Travel tips

Crosswalk Savvy

Las Vegas Boulevard, or simply “the Strip,” is one of the nation’s busiest streets and crossing can be daunting, even dangerous. Be prepared to cross only at designated intersections and use the elevated crosswalks (pedestrian bridges). There are a lot of distractions on the Strip, and if drinking alcohol, your judgment is impaired, so pay extra attention to street traffic.

Money Hungry Tunnel

If you are unfortunate enough to be in the backseat of a taxi whose driver is trying to pull a fast one, request that they not take the tunnel. This is a well-known Vegas trick among taxi cab drivers to ensure they get the most out of a fair. Sometimes it’s not necessary to go through the tunnel by the airport.

Get the Better View

For the best view of the Bellagio fountains, head for the pedestrian bridge that crosses the Strip at Bally’s. The show lasts about 5 minutes and takes place every 15 minutes. Find yourself a good spot towards the end of one display, ready for the next, and you’ll be well-positioned for some great shots if you’re a budding photographer.” Paul at

Casinos Are Farther Apart Than They Appear

Kind of like a desert mirage, casinos give the illusion of being much closer to each other than they actually are. Plan for ample walking time to get from one casino to the next.

Quirky Key West

Quirkiness is the rule rather than the exception in Conch Republic. From the official artists to the street performers, wild chickens everywhere, kooky cars and bicycles, you will definitely be entertained. Even the afterlife on Key West is different. Key West cemetery memorial inscriptions include “Devoted fan of Julio Iglesias,” “I’m Just Resting My Eyes,” and this one. Look for the well-decorated manatee mailbox on your drive between Miami and Key West. Do you have Key West travel tips and tricks to share? See also these fun travel articles about Key West vacations:

  • Where to Stay in the Conch Republic by Stay Adventurous
  • Wild and Wonderful Key West, Florida by Coastal Living
  • Adventures in Key West by Mr Scott Eddy
  • Perfect 5 Day Florida Keys Road Trip Itinerary by Bobo and ChiChi Like this article? Add it to your favorite Pinterest board.

Walking Around Key West

Once you are in Key West, a car is not needed. You will see lots of scooters, bicycles, and small electric cars. Walking is the easiest and best way to get around. On a walk along highway A1A, my wife and I saw paddle boarders and kayakers in the mangroves, and an Italian guy unsuccessfully trying to spearfish a barracuda. McCool Travel tip: A great, free self-guided Key West walking tour is around the historic Key West Cemetery. For more places to visit along the gorgeous Overseas Highway drive, see 8 Great Spots to Visit in the Florida Keys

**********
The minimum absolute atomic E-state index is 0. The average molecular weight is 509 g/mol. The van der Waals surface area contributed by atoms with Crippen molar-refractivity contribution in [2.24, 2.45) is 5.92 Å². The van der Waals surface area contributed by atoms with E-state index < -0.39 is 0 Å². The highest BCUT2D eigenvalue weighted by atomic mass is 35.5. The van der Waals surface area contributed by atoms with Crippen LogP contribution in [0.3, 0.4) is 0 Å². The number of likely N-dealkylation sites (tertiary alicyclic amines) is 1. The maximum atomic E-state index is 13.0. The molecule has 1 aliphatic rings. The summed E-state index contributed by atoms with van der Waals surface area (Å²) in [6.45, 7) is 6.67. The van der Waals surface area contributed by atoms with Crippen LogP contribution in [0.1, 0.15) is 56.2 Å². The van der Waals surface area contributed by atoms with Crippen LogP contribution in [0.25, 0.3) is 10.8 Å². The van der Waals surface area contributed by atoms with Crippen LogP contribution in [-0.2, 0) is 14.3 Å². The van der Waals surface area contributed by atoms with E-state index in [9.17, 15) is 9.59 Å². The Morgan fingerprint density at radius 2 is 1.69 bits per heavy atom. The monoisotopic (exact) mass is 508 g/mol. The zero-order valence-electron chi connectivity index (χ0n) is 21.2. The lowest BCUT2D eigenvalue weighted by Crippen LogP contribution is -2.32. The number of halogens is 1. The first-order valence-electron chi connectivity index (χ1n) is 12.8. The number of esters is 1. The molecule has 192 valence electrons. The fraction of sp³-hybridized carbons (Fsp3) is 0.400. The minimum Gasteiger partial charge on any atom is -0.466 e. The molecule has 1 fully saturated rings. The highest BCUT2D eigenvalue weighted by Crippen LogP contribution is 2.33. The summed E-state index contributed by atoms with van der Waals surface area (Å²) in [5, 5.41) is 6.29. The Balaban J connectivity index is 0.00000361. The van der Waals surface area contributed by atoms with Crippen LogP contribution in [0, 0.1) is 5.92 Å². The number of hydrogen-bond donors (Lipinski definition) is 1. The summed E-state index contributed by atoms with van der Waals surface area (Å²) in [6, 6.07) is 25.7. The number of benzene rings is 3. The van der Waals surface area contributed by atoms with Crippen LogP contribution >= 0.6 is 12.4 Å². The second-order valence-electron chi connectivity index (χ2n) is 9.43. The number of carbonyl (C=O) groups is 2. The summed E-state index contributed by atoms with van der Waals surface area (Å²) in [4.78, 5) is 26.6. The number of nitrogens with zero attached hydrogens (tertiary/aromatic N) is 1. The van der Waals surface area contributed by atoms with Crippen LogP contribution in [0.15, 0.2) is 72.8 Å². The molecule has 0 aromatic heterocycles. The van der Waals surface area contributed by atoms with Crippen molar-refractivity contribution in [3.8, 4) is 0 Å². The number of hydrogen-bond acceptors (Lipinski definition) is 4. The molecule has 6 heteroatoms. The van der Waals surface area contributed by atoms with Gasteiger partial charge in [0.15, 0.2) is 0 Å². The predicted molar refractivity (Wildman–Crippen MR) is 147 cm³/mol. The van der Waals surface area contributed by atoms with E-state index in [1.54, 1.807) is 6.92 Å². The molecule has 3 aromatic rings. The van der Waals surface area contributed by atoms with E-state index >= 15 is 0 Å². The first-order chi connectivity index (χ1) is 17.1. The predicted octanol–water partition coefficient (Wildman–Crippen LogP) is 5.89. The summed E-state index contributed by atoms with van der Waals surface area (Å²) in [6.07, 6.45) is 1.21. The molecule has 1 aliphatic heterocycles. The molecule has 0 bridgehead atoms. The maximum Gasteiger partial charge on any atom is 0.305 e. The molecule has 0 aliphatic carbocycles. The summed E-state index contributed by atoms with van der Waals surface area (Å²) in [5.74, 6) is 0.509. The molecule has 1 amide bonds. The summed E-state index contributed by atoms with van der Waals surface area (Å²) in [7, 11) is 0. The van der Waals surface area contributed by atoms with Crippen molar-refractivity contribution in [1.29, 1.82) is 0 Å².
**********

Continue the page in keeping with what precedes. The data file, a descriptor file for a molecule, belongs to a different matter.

Key West Sunset Performances

The natural sunset is the big draw at Mallory Square but there are also food carts, art displays (and sales), and street performers. My children enjoyed Blue the young Cuban unicycle-riding juggling machine, the Bush Man, and the wacky cat guy in the Westin complex. “Blah blah blah Cho Peen” we finally deciphered to mean “clap clap clap for Chopin”—one of his cats that jumped through a hoop of fire. McCool Travel tip: Bring some one dollar bills to tip the Key West street performers.

Key West Celebrations

Key West always has a celebration. Every day Key West residents and visitors have a sunset celebration in Mallory Square. One local told me the daily sunset is “a gift from God.” Every night on Duval Street is a bacchanalian event. Google “Key West Fantasy Fest” for a real eye opener. McCool Travel tip: the Westin marina area is less hectic than Mallory Square. This picture was taken there.

Key West Beaches

Key West is a small island (4 miles long by 2 miles long) and is surrounded by water. It is very difficult to avoid the water—so embrace it. There are countless boating, fishing, swimming, and snorkeling opportunities. McCool Travel tip: Smathers Beach, along Highway A1A, usually has plenty of free and metered parking. It is a great place to stick your toes in the water when entering the island before continuing into Old Key West.

Cuban Food in Key West

Since you are as close to Cuba you you can get without being there, you might as well have some great Cuban food. El Meson de Pepe has an incredible location, adjacent to Mallory Square. They serve the strongest mojito I have had (but I have not had one everywhere!) and fantastic Cuban food. Only sit inside if the weather is intolerable—but when will that EVER happen in Key West? Whereas El Meson is a classic bar and outside eats, El Siboney has great casual Cuban food. Many say it is better; it is definitely less expensive and popular with more locals (McCool Travel tip). It is a perfect place to order a Materva (rather than a mojito) with your lunch or dinner. For more places to eat along the Gulf Coast see: Cool, Happy, and Fun Gulf Coast Restaurants Along the #USGulfCoast McCool Travel tip: visit the deli section of Fausto’s Food Palace on Fleming Street, right around the corner from the Pilot House. Every day is a different theme. Thursdays is Cuban food and I got a small container of plaintains for $2.40; it had seven versus the two and a half that restaurants serve.